Professor Michael Hill grew up with Martin Luther King Jr. as a defining figure of his childhood.
He recalled how the fondness and respect his grandmother held for Dr. King shaped his personal regard for King, both as a child and now as an adu
“Every time I’m invited to say something about Martin Luther King, my answer is assent . . . If I can get there, then I’m going,” Hill said. “My grandmother made it impossible for me to extricate myself from Martin Luther King. At every turn, she’d thrust him into my life.”
Hill delivered an address titled, “‘American Dreamin’: Adolescence in the Black Imagination” at the Washington and Lee Hillel House last Tuesday.
Hill is an associate professor of English at University of Iowa and a personal friend of W&L Provost Marc Conner. He has authored a variety of books, reviews and papers, including “Ethics of Swagger: Prizewinning African American Novels, 1977-1993,” “Ralph Ellison’s Invisible Man: A Reference Guide” and “Invisible Hawkeyes.”
His works range from an examination of black culture in America, with a particular regard to literature, to questions of adolescence within it, stories of integration and more.
In his lecture, Hill spoke of King’s emphasis on the importance of Civil Rights for children and future generations, as well as the development of differences in culture and attitude across generations.
As a child, Hill’s grandmother urged him to memorize King’s “I Have a Dream” speech from the 1963 March on Washington, which Hill would later perform at church and community events. King became important to Hill when he was a child, so King’s consideration for children did not go unnoticed by Hill.
Hill noted the three occasions in King’s speech in which he presents images of children. He paid particular attention to King’s line which said, “I have a dream that . . . in Alabama little black boys and black girls will be able to join hands with little white boys and white girls as sisters and brothers.”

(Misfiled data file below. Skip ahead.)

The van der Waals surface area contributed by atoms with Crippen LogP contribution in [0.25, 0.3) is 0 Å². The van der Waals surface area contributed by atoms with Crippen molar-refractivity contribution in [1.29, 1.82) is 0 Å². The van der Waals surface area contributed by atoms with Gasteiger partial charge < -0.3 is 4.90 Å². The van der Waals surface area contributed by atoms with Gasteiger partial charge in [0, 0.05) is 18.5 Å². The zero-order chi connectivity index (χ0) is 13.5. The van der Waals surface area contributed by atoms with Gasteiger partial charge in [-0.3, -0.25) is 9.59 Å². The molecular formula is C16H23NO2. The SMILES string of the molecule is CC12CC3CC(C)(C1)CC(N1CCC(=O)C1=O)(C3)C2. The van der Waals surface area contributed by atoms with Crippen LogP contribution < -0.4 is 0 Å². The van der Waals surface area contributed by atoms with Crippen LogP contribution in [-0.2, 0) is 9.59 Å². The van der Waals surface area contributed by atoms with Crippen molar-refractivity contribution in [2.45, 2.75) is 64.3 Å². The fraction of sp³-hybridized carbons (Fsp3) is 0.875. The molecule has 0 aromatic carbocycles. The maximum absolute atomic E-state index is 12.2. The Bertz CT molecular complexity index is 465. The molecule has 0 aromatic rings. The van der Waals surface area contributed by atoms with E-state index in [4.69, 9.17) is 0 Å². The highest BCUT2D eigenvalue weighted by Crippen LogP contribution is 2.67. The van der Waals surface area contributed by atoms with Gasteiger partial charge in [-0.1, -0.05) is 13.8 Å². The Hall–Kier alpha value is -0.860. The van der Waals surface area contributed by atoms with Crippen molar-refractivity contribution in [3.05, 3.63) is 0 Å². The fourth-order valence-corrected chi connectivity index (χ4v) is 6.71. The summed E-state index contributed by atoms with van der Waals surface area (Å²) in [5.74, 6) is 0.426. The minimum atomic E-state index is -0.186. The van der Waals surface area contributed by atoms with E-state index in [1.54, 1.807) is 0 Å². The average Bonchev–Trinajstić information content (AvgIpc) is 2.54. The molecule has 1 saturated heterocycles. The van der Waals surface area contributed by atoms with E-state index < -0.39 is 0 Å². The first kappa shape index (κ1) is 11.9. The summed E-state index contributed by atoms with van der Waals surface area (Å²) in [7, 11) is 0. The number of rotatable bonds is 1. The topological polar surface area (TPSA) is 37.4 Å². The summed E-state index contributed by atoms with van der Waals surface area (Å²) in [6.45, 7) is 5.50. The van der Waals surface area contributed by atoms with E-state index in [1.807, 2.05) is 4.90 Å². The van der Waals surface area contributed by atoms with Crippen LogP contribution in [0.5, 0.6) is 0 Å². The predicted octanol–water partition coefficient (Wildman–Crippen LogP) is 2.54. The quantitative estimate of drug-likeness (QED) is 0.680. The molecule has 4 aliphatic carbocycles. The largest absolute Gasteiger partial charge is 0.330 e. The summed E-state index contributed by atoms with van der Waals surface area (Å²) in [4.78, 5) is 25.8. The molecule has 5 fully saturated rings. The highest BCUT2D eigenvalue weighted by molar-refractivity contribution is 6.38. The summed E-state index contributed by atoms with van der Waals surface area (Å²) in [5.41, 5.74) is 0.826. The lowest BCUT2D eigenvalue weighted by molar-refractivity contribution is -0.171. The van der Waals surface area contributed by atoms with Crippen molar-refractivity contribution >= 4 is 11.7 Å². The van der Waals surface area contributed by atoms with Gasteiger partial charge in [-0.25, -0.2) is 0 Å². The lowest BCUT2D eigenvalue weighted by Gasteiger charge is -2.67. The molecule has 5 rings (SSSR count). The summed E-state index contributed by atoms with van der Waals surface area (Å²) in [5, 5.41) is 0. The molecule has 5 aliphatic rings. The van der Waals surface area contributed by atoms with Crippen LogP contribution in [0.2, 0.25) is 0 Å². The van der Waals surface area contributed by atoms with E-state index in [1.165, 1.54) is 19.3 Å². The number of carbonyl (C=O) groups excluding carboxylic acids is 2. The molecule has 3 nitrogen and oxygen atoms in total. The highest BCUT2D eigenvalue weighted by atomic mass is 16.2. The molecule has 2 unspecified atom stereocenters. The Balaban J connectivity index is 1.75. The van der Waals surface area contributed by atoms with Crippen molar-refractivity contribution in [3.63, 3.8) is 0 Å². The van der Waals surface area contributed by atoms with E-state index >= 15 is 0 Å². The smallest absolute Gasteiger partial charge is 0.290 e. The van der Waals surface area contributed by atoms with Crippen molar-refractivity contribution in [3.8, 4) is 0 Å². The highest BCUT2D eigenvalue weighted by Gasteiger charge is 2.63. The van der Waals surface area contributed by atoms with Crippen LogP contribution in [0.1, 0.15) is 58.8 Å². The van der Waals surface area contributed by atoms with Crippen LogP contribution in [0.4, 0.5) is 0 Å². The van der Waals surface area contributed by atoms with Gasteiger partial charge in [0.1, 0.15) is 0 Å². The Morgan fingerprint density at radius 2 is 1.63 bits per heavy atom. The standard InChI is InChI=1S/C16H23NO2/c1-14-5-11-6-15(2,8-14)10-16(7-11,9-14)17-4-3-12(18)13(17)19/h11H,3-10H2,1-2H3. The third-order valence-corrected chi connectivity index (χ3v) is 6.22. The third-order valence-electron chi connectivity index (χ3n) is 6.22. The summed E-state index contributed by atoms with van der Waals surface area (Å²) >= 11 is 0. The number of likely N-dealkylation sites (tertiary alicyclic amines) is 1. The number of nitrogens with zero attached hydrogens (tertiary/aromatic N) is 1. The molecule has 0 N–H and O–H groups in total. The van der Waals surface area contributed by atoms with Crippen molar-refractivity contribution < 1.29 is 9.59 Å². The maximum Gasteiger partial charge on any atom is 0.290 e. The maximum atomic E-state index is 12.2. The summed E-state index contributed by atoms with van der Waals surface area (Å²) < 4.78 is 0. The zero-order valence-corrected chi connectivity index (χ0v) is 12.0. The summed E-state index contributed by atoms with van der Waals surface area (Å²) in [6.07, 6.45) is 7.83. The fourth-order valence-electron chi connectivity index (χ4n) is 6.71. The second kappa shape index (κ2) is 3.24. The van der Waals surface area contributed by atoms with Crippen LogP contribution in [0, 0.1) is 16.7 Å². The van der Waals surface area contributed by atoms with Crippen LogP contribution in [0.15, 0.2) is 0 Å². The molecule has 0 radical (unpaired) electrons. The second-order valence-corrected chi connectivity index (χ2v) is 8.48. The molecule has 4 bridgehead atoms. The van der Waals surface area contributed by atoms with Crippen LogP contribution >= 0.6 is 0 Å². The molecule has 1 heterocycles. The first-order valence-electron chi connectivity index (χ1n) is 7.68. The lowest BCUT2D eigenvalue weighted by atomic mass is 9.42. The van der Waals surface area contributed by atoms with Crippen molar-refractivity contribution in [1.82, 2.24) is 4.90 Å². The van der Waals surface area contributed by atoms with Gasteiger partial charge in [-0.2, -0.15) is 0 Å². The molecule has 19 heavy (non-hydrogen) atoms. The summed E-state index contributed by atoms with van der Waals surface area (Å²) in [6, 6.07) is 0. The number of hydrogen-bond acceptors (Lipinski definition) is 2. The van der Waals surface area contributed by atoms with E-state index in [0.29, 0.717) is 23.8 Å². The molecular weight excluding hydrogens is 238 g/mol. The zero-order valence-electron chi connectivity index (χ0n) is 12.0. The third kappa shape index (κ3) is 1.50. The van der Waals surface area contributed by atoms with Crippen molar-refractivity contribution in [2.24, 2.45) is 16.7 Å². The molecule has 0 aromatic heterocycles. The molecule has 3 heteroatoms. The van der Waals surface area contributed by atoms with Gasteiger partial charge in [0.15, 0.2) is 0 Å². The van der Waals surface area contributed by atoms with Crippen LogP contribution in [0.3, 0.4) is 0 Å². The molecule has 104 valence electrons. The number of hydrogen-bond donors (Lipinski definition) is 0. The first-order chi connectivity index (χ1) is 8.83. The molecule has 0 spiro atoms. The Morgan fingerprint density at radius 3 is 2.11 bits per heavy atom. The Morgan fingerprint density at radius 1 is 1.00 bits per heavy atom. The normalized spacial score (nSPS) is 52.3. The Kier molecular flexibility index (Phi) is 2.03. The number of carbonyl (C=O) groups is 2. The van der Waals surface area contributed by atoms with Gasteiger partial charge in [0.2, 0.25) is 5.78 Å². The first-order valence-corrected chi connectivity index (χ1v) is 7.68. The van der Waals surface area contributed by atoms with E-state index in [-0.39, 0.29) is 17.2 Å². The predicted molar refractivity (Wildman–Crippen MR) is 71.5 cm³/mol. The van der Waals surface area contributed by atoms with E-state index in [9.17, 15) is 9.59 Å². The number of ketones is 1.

“These evocations of children establish King’s investment in children for the future,” Hill said.
“King’s tone in the “I Have a Dream” speech has led some commentators to dismiss him as an idealist,” Hill said in regards to critiques of King’s positivity. “What he sought in the “I Have a Dream” speech was a durable dedication that could equip people for the long haul.”
Hill asked his audience to take on a mindset more like King’s.
“Resist the temptation to scorn dreamers. Put a little poetry in your heart so that you remember the foundation of your dreams,” Hill urged.
Students were receptive to his speech because he made his points relatable by using childhood as his central motif.
Joelle Simeu, ’20, said, “I liked [the talk] a lot and the fact that he focused on youth. I like his idea that it’s okay to dream and it’s okay to work towards those dreams.”
Hill’s speech was one of twelve different events offered by W&L last week in celebration of Dr. Martin Luther King Jr. Day on January 16th.
Other events held on campus in celebration of King included a service project, a basketball tournament, and a panel discussion and forum.
The week’s events at W&L followed a historic weekend for Lexington and Rockbridge County as its streets saw their first MLK parade on a day previously reserved for Lee-Jackson Day celebrations.